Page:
Evie Manieri's Blood's Pride (new out as of 2/19) rose to the top of the TBR as a result. Blood's Pride is an epic fantasy and first in the new Shattered Kingdoms series. It's also Manieri's debut novel.
Harotha and her brother Faroth were just children when the Norlanders attacked Shadar. They wanted to precious ore of the region and enslaved the Shadari as servants and miners. Now the Shadari has banded together to hire the Mongrel, a legendary mercenary who just might be able to help them overcome the Norlanders. But she has an agenda of her own.
Blood's Pride is the first in a trilogy and that definitely became clear by the time I finished reading - there's no true cliffhanger ending but there are lots of questions remaining by the end of the book.
There's a link to a great Q&A with the author at the bottom here. I came across this as I was about halfway through the book and found it interesting that Manieri mentions the fact that the story begins in the middle. There's a prologue about the Norlanders' attack of the Shadar and then the reader is pretty much dropped into the story, swept along and left to glean details about the world and the characters along the way. While it's a better option than the dreaded info dump, it did leave me more than a bit confused throughout the beginning of the book.
The story unfolds around six main characters: Eofar, the governor's son; Harotha, a Shadari whose brother is leading the revolution; Isa, Eofar's youngest sister; Rho, a Norlander soldier whose relationship with his leaders is complicated; Daryan, the Shadari "king"; and Jachad, the King of the Nomas. And of course they've all got secrets that are revealed over the course of the story.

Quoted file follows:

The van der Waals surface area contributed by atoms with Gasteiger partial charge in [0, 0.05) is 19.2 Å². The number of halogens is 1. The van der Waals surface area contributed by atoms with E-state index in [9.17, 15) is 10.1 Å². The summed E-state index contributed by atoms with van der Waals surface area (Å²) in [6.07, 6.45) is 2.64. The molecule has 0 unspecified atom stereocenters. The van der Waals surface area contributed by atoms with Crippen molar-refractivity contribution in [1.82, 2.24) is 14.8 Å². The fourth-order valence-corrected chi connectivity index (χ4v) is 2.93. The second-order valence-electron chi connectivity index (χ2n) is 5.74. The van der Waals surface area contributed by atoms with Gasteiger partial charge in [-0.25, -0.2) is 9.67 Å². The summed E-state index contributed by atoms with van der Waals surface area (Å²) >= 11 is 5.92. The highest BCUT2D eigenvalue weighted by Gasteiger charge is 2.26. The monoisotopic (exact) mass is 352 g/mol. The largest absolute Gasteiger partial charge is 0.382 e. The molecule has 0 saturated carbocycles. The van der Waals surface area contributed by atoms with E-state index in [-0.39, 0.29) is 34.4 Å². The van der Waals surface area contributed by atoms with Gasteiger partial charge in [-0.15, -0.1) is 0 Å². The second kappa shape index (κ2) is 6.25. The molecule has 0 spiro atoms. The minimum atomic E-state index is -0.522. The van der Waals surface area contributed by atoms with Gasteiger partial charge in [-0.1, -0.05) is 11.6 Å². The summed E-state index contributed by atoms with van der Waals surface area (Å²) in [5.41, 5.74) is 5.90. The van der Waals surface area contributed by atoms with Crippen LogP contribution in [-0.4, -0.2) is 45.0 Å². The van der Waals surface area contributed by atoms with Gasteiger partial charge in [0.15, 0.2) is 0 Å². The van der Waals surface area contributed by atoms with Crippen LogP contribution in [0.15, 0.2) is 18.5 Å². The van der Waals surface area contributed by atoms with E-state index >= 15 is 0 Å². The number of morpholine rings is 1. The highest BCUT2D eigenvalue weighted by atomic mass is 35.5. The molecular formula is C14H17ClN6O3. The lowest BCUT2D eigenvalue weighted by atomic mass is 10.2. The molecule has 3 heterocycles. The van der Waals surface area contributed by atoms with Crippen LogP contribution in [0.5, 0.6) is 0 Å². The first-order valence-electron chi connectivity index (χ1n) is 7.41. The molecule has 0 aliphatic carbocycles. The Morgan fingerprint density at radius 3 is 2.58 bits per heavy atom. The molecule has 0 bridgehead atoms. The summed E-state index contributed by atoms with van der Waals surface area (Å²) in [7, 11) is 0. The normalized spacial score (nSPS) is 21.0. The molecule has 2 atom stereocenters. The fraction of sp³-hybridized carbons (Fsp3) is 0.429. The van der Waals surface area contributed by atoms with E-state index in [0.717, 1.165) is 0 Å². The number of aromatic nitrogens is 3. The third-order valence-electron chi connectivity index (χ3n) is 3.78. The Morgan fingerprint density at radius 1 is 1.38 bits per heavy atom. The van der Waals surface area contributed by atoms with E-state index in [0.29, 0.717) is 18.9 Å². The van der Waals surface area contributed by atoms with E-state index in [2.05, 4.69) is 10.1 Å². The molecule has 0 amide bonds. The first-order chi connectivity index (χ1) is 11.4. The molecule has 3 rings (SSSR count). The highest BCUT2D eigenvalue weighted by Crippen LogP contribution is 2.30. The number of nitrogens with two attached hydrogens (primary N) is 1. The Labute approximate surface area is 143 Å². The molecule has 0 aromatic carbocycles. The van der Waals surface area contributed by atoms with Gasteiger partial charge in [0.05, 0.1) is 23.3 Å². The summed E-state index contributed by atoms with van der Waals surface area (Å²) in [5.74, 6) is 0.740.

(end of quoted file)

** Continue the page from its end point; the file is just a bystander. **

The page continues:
Fortunately, Manieri's tale does move along quickly. In fact, I was surprised at just how fast the pacing was. Sure, we could have spent a little more time with some of the characters, but overall I felt like the story paid off in a pretty great way by the end. Very much worth a little head scratching in the beginning as I tried to wrap my head around what was going on.
The worldbuilding is interesting. We learn that the Norlanders - the Shadari call them Dead Ones - are pale skinned and sensitive to sunlight. Their skin is cold and they "speak" to one another through their minds, which leaves their hearing very sensitive as well. On the other hand, the Shadari have a darker complexion and their touch burns the Norlanders. Their religion doesn't allow for writing or reading (and we do learn why). And then there are the Nomas, a desert tribe whose men and women live separate throughout much of the year. Many of the details about these people and the characters are revealed throughout the story, so some of the complexities aren't clear from the outset of the book. As with many series, it will be interesting to see how the story unfolds and what we continue to learn in the upcoming installments.
Here's the link to the Q&A with Manieri over at Tor (mentioned above). According to the author, Fortune's Blight (book 2) is due out later this year.